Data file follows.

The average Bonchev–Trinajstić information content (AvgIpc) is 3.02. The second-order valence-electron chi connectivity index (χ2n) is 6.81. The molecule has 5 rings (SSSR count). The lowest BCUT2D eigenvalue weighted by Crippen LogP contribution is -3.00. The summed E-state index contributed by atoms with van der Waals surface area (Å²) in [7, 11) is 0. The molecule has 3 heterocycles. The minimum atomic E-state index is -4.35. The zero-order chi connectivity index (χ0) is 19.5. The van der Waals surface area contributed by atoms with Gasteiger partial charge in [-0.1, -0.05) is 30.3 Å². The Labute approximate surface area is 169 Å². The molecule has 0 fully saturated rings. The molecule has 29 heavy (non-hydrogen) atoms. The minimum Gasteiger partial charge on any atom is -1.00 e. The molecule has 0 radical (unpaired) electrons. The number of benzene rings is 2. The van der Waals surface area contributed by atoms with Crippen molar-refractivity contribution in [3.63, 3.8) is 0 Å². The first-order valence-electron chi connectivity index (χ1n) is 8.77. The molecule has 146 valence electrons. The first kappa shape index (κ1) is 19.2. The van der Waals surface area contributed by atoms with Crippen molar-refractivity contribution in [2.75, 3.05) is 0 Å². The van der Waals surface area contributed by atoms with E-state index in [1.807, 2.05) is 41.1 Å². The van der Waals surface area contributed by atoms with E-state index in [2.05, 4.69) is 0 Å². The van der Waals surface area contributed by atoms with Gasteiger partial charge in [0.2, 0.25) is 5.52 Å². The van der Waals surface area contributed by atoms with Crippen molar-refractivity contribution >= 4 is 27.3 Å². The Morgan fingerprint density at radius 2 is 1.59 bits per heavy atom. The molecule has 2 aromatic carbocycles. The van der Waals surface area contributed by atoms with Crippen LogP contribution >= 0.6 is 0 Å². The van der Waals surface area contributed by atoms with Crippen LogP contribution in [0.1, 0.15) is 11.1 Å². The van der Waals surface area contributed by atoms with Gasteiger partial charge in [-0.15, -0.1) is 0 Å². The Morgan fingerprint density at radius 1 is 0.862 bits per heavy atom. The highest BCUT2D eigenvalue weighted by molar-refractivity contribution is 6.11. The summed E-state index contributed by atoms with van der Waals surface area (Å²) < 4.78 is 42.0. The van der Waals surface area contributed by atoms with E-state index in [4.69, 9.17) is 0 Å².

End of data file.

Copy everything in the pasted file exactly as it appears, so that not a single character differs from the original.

The average Bonchev–Trinajstić information content (AvgIpc) is 3.02. The second-order valence-electron chi connectivity index (χ2n) is 6.81. The molecule has 5 rings (SSSR count). The lowest BCUT2D eigenvalue weighted by Crippen LogP contribution is -3.00. The summed E-state index contributed by atoms with van der Waals surface area (Å²) in [7, 11) is 0. The molecule has 3 heterocycles. The minimum atomic E-state index is -4.35. The zero-order chi connectivity index (χ0) is 19.5. The van der Waals surface area contributed by atoms with Gasteiger partial charge in [-0.1, -0.05) is 30.3 Å². The Labute approximate surface area is 169 Å². The molecule has 0 fully saturated rings. The molecule has 29 heavy (non-hydrogen) atoms. The minimum Gasteiger partial charge on any atom is -1.00 e. The molecule has 0 radical (unpaired) electrons. The number of benzene rings is 2. The van der Waals surface area contributed by atoms with Crippen molar-refractivity contribution in [3.63, 3.8) is 0 Å². The first-order valence-electron chi connectivity index (χ1n) is 8.77. The molecule has 146 valence electrons. The first kappa shape index (κ1) is 19.2. The van der Waals surface area contributed by atoms with Crippen molar-refractivity contribution in [2.75, 3.05) is 0 Å². The van der Waals surface area contributed by atoms with E-state index in [1.807, 2.05) is 41.1 Å². The van der Waals surface area contributed by atoms with E-state index in [2.05, 4.69) is 0 Å². The van der Waals surface area contributed by atoms with Gasteiger partial charge in [0.2, 0.25) is 5.52 Å². The van der Waals surface area contributed by atoms with Crippen molar-refractivity contribution >= 4 is 27.3 Å². The Morgan fingerprint density at radius 2 is 1.59 bits per heavy atom. The molecule has 2 aromatic carbocycles. The van der Waals surface area contributed by atoms with Crippen LogP contribution >= 0.6 is 0 Å². The van der Waals surface area contributed by atoms with Crippen LogP contribution in [0.1, 0.15) is 11.1 Å². The van der Waals surface area contributed by atoms with Gasteiger partial charge in [-0.15, -0.1) is 0 Å². The Morgan fingerprint density at radius 1 is 0.862 bits per heavy atom. The highest BCUT2D eigenvalue weighted by molar-refractivity contribution is 6.11. The summed E-state index contributed by atoms with van der Waals surface area (Å²) < 4.78 is 42.0. The van der Waals surface area contributed by atoms with E-state index in [4.69, 9.17) is 0 Å².